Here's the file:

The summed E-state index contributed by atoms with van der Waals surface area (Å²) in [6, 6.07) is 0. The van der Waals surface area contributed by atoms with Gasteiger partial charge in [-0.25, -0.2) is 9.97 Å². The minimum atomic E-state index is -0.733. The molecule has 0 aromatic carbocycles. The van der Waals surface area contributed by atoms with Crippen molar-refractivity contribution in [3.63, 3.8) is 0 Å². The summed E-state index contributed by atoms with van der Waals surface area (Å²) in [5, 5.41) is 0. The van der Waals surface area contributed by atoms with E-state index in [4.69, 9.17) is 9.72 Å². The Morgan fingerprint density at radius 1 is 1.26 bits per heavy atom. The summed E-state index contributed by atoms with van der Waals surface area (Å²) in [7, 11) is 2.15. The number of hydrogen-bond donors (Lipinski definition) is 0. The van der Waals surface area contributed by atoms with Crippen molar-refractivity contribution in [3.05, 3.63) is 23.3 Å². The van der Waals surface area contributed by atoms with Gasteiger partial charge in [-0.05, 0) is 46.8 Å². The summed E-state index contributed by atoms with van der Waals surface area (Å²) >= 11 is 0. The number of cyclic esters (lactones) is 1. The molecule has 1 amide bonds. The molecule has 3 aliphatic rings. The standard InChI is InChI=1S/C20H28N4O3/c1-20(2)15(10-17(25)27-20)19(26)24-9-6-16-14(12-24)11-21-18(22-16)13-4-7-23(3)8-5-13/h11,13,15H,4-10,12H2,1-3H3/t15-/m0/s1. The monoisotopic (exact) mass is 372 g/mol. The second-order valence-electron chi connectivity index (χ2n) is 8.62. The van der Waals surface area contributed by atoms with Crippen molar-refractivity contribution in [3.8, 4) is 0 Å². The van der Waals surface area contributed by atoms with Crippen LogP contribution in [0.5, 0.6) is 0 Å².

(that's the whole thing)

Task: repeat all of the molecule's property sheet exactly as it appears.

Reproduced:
The summed E-state index contributed by atoms with van der Waals surface area (Å²) in [6, 6.07) is 0. The van der Waals surface area contributed by atoms with Gasteiger partial charge in [-0.25, -0.2) is 9.97 Å². The minimum atomic E-state index is -0.733. The molecule has 0 aromatic carbocycles. The van der Waals surface area contributed by atoms with Crippen molar-refractivity contribution in [3.63, 3.8) is 0 Å². The summed E-state index contributed by atoms with van der Waals surface area (Å²) in [5, 5.41) is 0. The van der Waals surface area contributed by atoms with E-state index in [4.69, 9.17) is 9.72 Å². The Morgan fingerprint density at radius 1 is 1.26 bits per heavy atom. The summed E-state index contributed by atoms with van der Waals surface area (Å²) in [7, 11) is 2.15. The number of hydrogen-bond donors (Lipinski definition) is 0. The van der Waals surface area contributed by atoms with Crippen molar-refractivity contribution in [3.05, 3.63) is 23.3 Å². The van der Waals surface area contributed by atoms with Gasteiger partial charge in [-0.05, 0) is 46.8 Å². The summed E-state index contributed by atoms with van der Waals surface area (Å²) >= 11 is 0. The number of cyclic esters (lactones) is 1. The molecule has 1 amide bonds. The molecule has 3 aliphatic rings. The standard InChI is InChI=1S/C20H28N4O3/c1-20(2)15(10-17(25)27-20)19(26)24-9-6-16-14(12-24)11-21-18(22-16)13-4-7-23(3)8-5-13/h11,13,15H,4-10,12H2,1-3H3/t15-/m0/s1. The monoisotopic (exact) mass is 372 g/mol. The second-order valence-electron chi connectivity index (χ2n) is 8.62. The van der Waals surface area contributed by atoms with Crippen molar-refractivity contribution in [3.8, 4) is 0 Å². The van der Waals surface area contributed by atoms with Crippen LogP contribution in [0.5, 0.6) is 0 Å².